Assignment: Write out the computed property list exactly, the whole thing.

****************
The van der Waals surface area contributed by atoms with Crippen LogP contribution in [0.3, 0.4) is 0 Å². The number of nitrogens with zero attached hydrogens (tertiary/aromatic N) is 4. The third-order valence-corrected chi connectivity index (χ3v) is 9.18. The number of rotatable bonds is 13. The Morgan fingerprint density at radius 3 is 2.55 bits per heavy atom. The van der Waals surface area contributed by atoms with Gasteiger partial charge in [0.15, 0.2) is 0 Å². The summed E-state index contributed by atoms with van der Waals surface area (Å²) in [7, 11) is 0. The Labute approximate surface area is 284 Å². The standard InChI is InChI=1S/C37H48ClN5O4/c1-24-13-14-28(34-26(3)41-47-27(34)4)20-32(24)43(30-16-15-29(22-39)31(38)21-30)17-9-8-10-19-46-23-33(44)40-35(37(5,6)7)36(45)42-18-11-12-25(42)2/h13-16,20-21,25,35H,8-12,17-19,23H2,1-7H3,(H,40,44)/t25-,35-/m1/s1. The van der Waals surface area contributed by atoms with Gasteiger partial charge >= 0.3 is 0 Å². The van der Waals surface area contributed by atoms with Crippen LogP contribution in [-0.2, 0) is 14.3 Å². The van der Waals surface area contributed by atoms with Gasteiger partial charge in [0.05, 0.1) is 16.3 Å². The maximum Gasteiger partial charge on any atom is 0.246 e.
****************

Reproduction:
The van der Waals surface area contributed by atoms with Crippen LogP contribution in [0.3, 0.4) is 0 Å². The number of nitrogens with zero attached hydrogens (tertiary/aromatic N) is 4. The third-order valence-corrected chi connectivity index (χ3v) is 9.18. The number of rotatable bonds is 13. The Morgan fingerprint density at radius 3 is 2.55 bits per heavy atom. The van der Waals surface area contributed by atoms with Gasteiger partial charge in [0.15, 0.2) is 0 Å². The summed E-state index contributed by atoms with van der Waals surface area (Å²) in [7, 11) is 0. The Labute approximate surface area is 284 Å². The standard InChI is InChI=1S/C37H48ClN5O4/c1-24-13-14-28(34-26(3)41-47-27(34)4)20-32(24)43(30-16-15-29(22-39)31(38)21-30)17-9-8-10-19-46-23-33(44)40-35(37(5,6)7)36(45)42-18-11-12-25(42)2/h13-16,20-21,25,35H,8-12,17-19,23H2,1-7H3,(H,40,44)/t25-,35-/m1/s1. The van der Waals surface area contributed by atoms with Gasteiger partial charge >= 0.3 is 0 Å². The van der Waals surface area contributed by atoms with Crippen LogP contribution in [-0.2, 0) is 14.3 Å². The van der Waals surface area contributed by atoms with Gasteiger partial charge in [0.05, 0.1) is 16.3 Å². The maximum Gasteiger partial charge on any atom is 0.246 e.